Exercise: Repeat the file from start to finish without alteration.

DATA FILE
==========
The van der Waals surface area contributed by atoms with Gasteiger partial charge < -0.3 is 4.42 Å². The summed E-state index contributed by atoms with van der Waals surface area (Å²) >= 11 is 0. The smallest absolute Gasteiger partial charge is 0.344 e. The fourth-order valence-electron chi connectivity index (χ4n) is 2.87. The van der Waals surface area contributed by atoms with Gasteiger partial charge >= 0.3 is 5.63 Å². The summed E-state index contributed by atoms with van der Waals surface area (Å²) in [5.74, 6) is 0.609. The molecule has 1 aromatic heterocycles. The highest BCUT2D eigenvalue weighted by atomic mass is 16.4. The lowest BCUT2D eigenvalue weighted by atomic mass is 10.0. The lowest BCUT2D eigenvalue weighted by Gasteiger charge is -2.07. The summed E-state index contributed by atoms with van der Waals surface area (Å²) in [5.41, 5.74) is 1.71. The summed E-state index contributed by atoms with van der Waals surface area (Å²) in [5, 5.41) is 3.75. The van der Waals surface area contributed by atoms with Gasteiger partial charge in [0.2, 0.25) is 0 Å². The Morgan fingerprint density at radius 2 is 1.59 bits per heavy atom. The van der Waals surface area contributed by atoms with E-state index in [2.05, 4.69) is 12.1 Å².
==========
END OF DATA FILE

The van der Waals surface area contributed by atoms with Gasteiger partial charge < -0.3 is 4.42 Å². The summed E-state index contributed by atoms with van der Waals surface area (Å²) >= 11 is 0. The smallest absolute Gasteiger partial charge is 0.344 e. The fourth-order valence-electron chi connectivity index (χ4n) is 2.87. The van der Waals surface area contributed by atoms with Gasteiger partial charge >= 0.3 is 5.63 Å². The summed E-state index contributed by atoms with van der Waals surface area (Å²) in [5.74, 6) is 0.609. The molecule has 1 aromatic heterocycles. The highest BCUT2D eigenvalue weighted by atomic mass is 16.4. The lowest BCUT2D eigenvalue weighted by atomic mass is 10.0. The lowest BCUT2D eigenvalue weighted by Gasteiger charge is -2.07. The summed E-state index contributed by atoms with van der Waals surface area (Å²) in [5.41, 5.74) is 1.71. The summed E-state index contributed by atoms with van der Waals surface area (Å²) in [5, 5.41) is 3.75. The van der Waals surface area contributed by atoms with Gasteiger partial charge in [0.2, 0.25) is 0 Å². The Morgan fingerprint density at radius 2 is 1.59 bits per heavy atom. The van der Waals surface area contributed by atoms with E-state index in [2.05, 4.69) is 12.1 Å².